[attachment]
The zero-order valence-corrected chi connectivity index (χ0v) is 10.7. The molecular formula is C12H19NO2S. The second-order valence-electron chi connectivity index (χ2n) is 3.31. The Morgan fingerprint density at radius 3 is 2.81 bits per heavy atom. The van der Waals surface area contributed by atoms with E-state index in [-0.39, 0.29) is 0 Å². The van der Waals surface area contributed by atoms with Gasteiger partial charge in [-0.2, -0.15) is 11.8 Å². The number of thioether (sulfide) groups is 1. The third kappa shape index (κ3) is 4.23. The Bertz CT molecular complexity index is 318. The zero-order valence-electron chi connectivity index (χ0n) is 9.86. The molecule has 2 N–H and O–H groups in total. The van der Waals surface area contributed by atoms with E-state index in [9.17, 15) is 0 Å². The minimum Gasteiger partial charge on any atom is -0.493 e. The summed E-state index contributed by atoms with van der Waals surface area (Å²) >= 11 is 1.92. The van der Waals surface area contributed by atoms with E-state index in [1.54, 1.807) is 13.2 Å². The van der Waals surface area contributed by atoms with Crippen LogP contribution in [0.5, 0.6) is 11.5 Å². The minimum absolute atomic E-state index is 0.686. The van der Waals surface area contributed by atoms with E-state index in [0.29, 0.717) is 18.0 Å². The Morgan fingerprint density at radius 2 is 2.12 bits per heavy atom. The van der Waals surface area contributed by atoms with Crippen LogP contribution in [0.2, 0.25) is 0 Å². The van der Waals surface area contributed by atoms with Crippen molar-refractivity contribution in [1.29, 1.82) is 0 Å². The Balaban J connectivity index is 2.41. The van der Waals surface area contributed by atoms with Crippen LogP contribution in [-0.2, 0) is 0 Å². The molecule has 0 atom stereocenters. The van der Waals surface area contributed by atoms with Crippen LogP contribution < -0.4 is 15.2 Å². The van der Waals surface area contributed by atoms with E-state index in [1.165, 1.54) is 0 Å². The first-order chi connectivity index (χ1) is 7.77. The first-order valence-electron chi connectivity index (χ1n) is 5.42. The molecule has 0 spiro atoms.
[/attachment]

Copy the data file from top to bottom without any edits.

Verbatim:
The zero-order valence-corrected chi connectivity index (χ0v) is 10.7. The molecular formula is C12H19NO2S. The second-order valence-electron chi connectivity index (χ2n) is 3.31. The Morgan fingerprint density at radius 3 is 2.81 bits per heavy atom. The van der Waals surface area contributed by atoms with E-state index in [-0.39, 0.29) is 0 Å². The van der Waals surface area contributed by atoms with Gasteiger partial charge in [-0.2, -0.15) is 11.8 Å². The number of thioether (sulfide) groups is 1. The third kappa shape index (κ3) is 4.23. The Bertz CT molecular complexity index is 318. The zero-order valence-electron chi connectivity index (χ0n) is 9.86. The molecule has 2 N–H and O–H groups in total. The van der Waals surface area contributed by atoms with E-state index in [9.17, 15) is 0 Å². The minimum Gasteiger partial charge on any atom is -0.493 e. The summed E-state index contributed by atoms with van der Waals surface area (Å²) >= 11 is 1.92. The van der Waals surface area contributed by atoms with E-state index in [1.54, 1.807) is 13.2 Å². The van der Waals surface area contributed by atoms with Crippen LogP contribution in [0.5, 0.6) is 11.5 Å². The minimum absolute atomic E-state index is 0.686. The van der Waals surface area contributed by atoms with E-state index in [0.29, 0.717) is 18.0 Å². The Morgan fingerprint density at radius 2 is 2.12 bits per heavy atom. The van der Waals surface area contributed by atoms with Crippen LogP contribution in [0.2, 0.25) is 0 Å². The van der Waals surface area contributed by atoms with Crippen molar-refractivity contribution in [1.29, 1.82) is 0 Å². The Balaban J connectivity index is 2.41. The van der Waals surface area contributed by atoms with Crippen LogP contribution in [-0.2, 0) is 0 Å². The molecule has 0 atom stereocenters. The van der Waals surface area contributed by atoms with Crippen LogP contribution < -0.4 is 15.2 Å². The van der Waals surface area contributed by atoms with E-state index in [1.165, 1.54) is 0 Å². The first-order chi connectivity index (χ1) is 7.77. The first-order valence-electron chi connectivity index (χ1n) is 5.42. The molecule has 0 spiro atoms.